At the Green Shoots seminar held on August 29, Ravi Menon, the managing director of the Monetary Authority of Singapore (MAS), addressed Singapore’s stance on cryptocurrencies and digital assets.
Once known for its progressive attitude — with the introduction of licensing regulations in 2020 — the country’s claim to being a global crypto hub has since come under question. Crypto companies including Bybit and Binance have reconsidered their local operations, as countries such as Dubai prove to be more attractive.
In light of the ongoing crypto winter, Singapore’s regulations could become even more restrictive.
Adding frictions on retail access to cryptocurrencies is an area we’re contemplating. These may include customer suitability tests and restricting the use of leverage and credit facilities for cryptocurrency trading.
– Ravi Menon, Managing Director, MAS
MAS has discouraged retail crypto investments since 2017, and these measure would go in line with the same stance. Earlier this year, the authority issued a set of guidelines prohibiting crypto companies from advertising to the Singaporean public.
Despite this sentiment, it’s unlikely that upcoming regulations will take shape as an outright ban on cryptocurrencies. This seems to be out of necessity, not choice.
“Banning retail access to cryptocurrencies is not likely to work. The cryptocurrency world is borderless. With just a mobile phone, Singaporeans have access to any number of crypto exchanges in the world,” Menon explains.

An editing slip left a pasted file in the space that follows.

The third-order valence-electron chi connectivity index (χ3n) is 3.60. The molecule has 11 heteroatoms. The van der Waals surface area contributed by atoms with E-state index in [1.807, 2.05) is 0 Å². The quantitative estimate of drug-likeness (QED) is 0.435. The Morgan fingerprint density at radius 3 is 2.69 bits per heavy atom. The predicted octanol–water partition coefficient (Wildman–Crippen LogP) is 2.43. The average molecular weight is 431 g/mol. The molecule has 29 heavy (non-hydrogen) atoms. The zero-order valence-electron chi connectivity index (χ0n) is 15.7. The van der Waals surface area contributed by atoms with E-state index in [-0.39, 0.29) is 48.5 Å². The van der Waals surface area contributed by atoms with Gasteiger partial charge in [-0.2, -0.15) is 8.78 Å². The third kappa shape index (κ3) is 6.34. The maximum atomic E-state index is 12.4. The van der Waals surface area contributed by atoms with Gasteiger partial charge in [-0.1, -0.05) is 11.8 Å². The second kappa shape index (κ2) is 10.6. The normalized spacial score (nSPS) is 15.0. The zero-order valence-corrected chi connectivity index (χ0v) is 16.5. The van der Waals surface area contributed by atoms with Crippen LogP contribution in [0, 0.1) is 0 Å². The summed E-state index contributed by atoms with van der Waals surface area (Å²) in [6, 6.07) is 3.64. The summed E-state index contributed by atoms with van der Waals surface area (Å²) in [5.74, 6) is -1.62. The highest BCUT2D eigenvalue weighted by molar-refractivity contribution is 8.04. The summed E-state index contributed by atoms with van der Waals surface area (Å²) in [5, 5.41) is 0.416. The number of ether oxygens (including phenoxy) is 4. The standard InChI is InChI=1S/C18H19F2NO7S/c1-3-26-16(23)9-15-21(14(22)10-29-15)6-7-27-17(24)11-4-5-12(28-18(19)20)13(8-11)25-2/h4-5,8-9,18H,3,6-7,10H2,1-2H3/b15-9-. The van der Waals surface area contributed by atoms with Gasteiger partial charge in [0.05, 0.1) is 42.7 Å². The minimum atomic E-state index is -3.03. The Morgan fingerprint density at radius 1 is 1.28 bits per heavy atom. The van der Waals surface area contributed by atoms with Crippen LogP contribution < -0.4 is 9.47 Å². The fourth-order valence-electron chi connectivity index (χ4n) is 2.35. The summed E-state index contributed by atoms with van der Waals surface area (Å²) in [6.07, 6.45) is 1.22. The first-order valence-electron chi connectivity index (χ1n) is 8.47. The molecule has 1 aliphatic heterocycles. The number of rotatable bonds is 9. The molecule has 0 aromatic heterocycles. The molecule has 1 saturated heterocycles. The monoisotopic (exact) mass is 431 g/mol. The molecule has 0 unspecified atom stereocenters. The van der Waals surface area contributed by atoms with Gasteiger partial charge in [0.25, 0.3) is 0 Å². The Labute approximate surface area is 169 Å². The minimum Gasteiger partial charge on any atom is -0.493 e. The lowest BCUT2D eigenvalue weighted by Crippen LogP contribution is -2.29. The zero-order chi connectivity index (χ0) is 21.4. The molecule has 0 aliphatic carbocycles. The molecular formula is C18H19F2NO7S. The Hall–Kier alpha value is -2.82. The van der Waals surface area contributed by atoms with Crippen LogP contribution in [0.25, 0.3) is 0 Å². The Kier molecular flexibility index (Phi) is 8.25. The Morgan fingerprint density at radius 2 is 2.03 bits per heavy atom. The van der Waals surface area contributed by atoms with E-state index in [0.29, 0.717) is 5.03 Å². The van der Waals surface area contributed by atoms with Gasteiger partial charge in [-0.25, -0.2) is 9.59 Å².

Why are cryptocurrencies unsuitable for retail investors?
MAS maintains that cryptocurrencies lack the three fundamental qualities of money: to act as a medium of exchange, a store of value, and a unit of account. While they’re useful within a blockchain — to facilitate rewards for validators — they don’t serve a purpose beyond that.
Outside a blockchain network, cryptocurrencies serve no useful function except as a vehicle for speculation. It is very risky for the public to put their money in such cryptocurrencies, as the perceived valuation of these cryptocurrencies could plummet rapidly when sentiments shift. We have seen this happen repeatedly.
– Ravi Menon, Managing Director, MAS
Citing the Luna / UST crash as an example, Menon highlights that cryptocurrencies aren’t driven by underlying economic fundamentals.
Since the start of the year, MAS has been working to mitigate retail exposure to cryptocurrencies. Despite the warnings issued in the years prior, the authority has found — through surveys — that more and more people have been investing in crypto. This is true not only in Singapore, but around the world.
“Many consumers are still enticed by the prospect of sharp price increases in cryptocurrencies,” says Menon. “They seem to be irrationally oblivious about the risks of cryptocurrency trading.”
Has Singapore given up on being a crypto hub?
In reality, MAS never intended for Singapore to be a crypto hub — at least not in the way that term is commonly perceived. The authority’s crypto vision revolves around supporting real-world use cases, not promoting speculative trading and risky investments.